Donated tissues from donors positive for C. burnetii antibodies were tested for the presence of C. burnetii DNA by PCR. Corneas were frozen at −20°C until analysis as soon as serology results were known. For cornea donors, a wedge of cornea, including scleral rim, was used for DNA extraction and PCR testing. For skin donors, skin samples, frozen in an 85% glycerol buffer, and skin storage solution were tested. For heart valve donors, aortic and pulmonary valves, aortic and pulmonary artery wall and myocardium were tested. If available, samples were used from cryopreserved grafts, stored for transplantation. If no grafts for transplantation were available, sampling was done from formaldehyde-fixed remnants of the heart that are routinely stored for histological examination. These samples were embedded in paraffin and cut into ribbons before DNA extraction. For musculoskeletal tissue donors, bone marrow samples were taken at retrieval and stored at −20°C for PCR testing.
To efficiently extract DNA from tissues, proteinase K digestion was performed prior to DNA extraction. One fourth of the cornea, ±50-100 mm3 of skin tissue, heart valve tissue or bone marrow was digested with 25 μL of proteinase K (20 mg/ml; Roche Diagnostics GmbH, Mannheim, Germany) and 225 μl digestion solution (0,5% SDS, 21 mM Tris–HCl). Paraffin-embedded tissues were cut into sections. Approximately 1–1.5 cm2 of sectioned tissue was put in 250 μL proteinase K digestion solution. Digestions were performed in a thermoshaker at 55°C overnight at 1400 rpm. The subsequent day DNA was extracted using a NucliSens EasyMAG extraction system (bioMérieux, Boxtel, Netherlands). Samples were processed according to manufacturer’s instructions and eluted in 60 μL elution buffer. Ten μL of DNA isolate was added to the PCR, which was performed as previously described . An internal control was added to each sample before EasyMAG isolation and a real-time PCR to detect the internal control target was run parallel to the C. burnetii PCR to monitor DNA extraction and PCR inhibition . For cornea samples and paraffin-embedded samples an additional PCR to detect human albumin DNA was performed to ensure sufficient input material in each PCR. Albumin PCR cycle threshold values for cornea PCR’s varied from 19 to 20.3 and for paraffin-embedded tissues from 26.4 to 28.9.
Donor characteristics, such as age, gender, cause of death, clinical characteristics, and place of residence were recorded. Three criteria for increased geographical risk of Q fever were applied. First, living in a four-digit postal code area where at least one Q fever patient was reported in the preceding 3 months. Second, living within a five-kilometre radius of an infected farm, where C. burnetii was detected in the bulk tank milk. Third, living in a three-digit postal code area in which the Q fever incidence was higher than 20/100.000 inhabitants in any of the years 2007 to 2010. Approximately 15% of the Dutch population lives in this area, where 86.6% of the Q fever cases were reported. The data on Q fever incidence were obtained from the Dutch National Institute for Public Health and the Environment. The data on bulk tank milk positive farms were obtained from the Dutch Food and Consumer Product Safety Authority. The five-kilometer radius from infected farms to the residence of each donor was determined by measuring the distance between both postal codes.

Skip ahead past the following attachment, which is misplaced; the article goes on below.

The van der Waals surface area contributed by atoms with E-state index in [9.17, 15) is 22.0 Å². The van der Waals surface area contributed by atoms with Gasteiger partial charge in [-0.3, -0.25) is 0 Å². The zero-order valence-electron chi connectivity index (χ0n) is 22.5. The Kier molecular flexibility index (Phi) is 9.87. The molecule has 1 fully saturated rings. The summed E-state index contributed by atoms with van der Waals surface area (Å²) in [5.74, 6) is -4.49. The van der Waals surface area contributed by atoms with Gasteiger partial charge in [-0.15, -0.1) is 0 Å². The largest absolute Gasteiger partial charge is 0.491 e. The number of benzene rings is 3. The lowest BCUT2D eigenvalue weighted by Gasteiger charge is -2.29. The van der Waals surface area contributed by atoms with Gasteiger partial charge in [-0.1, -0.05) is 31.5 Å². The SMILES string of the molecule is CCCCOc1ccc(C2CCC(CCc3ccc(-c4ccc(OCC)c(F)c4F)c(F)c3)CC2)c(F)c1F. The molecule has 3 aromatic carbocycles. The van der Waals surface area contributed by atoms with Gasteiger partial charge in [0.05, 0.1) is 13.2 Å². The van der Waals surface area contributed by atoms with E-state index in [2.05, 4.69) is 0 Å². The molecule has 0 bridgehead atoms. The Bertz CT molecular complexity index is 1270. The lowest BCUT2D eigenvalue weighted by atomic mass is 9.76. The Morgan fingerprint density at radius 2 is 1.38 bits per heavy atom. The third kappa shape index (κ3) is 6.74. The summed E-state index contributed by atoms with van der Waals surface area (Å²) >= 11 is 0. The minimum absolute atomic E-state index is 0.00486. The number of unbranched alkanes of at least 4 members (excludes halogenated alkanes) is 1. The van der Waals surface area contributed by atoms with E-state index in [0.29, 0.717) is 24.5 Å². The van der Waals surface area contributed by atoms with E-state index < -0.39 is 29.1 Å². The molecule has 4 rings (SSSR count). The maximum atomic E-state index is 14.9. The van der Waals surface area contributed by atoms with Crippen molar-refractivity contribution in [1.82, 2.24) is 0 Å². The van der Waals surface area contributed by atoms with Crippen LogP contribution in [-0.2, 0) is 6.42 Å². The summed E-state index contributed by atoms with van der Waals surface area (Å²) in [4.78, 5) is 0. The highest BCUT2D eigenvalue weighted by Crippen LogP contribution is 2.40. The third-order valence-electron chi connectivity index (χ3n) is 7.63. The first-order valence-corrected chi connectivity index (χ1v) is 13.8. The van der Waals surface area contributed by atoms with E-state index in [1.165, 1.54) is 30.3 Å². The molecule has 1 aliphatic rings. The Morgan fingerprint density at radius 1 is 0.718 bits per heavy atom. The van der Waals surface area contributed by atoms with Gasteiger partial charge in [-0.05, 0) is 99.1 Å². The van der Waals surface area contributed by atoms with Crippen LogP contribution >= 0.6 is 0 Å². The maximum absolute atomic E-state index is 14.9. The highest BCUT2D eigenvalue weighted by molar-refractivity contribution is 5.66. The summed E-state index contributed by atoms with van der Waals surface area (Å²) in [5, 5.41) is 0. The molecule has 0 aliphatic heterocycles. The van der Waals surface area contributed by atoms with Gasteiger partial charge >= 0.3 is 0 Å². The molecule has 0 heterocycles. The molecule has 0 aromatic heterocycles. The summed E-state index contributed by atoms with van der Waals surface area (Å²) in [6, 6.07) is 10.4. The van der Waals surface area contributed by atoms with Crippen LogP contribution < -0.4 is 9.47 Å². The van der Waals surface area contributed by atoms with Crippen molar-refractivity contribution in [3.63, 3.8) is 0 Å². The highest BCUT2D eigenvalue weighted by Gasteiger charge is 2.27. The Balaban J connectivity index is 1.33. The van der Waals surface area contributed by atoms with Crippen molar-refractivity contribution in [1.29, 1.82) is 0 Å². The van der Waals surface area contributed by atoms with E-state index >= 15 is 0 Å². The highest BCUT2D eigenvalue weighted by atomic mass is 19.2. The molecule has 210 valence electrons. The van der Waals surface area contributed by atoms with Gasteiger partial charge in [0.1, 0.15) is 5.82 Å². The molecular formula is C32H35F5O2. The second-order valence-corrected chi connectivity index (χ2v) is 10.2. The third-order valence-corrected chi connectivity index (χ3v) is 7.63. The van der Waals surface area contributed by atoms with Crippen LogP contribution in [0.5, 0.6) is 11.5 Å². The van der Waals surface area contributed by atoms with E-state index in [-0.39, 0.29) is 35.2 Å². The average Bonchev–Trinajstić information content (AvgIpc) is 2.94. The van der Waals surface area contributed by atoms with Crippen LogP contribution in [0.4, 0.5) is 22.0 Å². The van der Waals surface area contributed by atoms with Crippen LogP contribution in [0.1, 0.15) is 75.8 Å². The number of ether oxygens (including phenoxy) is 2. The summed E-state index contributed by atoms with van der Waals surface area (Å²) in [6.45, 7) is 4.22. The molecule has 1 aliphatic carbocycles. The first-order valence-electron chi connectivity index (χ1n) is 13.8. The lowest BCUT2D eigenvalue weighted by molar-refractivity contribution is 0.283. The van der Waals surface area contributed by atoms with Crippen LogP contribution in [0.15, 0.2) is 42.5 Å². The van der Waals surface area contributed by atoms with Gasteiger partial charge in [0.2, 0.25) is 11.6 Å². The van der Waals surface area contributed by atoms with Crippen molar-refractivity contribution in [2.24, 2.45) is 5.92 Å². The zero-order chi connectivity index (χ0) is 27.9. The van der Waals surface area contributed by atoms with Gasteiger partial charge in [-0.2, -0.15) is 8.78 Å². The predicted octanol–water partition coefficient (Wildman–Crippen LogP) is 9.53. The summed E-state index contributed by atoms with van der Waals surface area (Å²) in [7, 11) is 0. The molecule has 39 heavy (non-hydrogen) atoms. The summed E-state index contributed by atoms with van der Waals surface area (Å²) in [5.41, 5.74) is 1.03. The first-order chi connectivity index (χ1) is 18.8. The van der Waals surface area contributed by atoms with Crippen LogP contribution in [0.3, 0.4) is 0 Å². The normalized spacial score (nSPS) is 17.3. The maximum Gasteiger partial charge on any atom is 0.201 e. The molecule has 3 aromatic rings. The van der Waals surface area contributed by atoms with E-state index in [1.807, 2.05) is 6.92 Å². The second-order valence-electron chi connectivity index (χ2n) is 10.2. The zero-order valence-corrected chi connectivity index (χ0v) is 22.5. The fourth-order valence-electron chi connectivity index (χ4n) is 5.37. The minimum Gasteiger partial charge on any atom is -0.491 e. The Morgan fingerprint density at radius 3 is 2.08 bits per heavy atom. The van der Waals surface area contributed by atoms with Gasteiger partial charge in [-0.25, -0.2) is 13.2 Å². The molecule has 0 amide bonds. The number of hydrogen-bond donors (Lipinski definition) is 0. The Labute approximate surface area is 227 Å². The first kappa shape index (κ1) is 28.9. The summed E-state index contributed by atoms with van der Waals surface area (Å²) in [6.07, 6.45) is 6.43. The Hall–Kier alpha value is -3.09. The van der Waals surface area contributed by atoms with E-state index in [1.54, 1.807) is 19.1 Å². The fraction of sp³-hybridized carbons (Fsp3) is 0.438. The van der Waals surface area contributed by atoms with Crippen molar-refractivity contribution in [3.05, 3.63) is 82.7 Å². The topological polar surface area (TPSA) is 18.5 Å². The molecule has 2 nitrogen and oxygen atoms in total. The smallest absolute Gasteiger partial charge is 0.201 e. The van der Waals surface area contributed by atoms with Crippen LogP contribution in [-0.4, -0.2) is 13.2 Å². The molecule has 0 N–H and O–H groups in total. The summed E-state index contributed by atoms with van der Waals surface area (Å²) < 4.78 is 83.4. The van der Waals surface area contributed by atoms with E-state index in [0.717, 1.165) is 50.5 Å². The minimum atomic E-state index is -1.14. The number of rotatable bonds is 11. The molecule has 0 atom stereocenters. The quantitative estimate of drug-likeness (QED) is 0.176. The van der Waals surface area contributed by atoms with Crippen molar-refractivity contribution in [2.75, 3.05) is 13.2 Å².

For all donors who tested positive for C. burnetii antibodies, additional clinical, occupational, geographical and -if available- histological data were gathered, to determine the likelihood of previous infection with C. burnetii, and to establish the presence of signs of chronic Q fever. Information was gathered by reviewing charts, interviewing the general practitioner or next of kin and by reviewing autopsy results and results of histological examination of remnant hearts after heart valve donation, if performed. Factors that were considered risk factors for chronic Q fever are heart valve disease, heart valve or vascular prosthetics, aortic aneurysms and being immunocompromised .
Consent for donation, including testing for transmittable infectious diseases, was obtained prior to donation from either the donor, as registered in the Dutch donor registry, or from the legal next of kin. Because of the Q fever outbreak in The Netherlands the Dutch Health Advisory board deemed additional testing for C. burnetii necessary. Since consent for testing for transmittable infectious diseases was obtained and all data were analysed anonymized no specific approval by an Ethical Committee was needed for this study according to the Code of Conduct for Health Research, as implemented by the Dutch Federation of Biomedical Scientific Societies, which is followed by the involved organisations.
All data were entered in a database and analysed with the statistical software program SPSS 15.0 for Windows (SPSS Inc., Chicago, IL). For statistical analysis of differences between groups, ANOVA or Chi-squared tests were used, when appropriate. P-values ≤0.05 were considered statistically significant.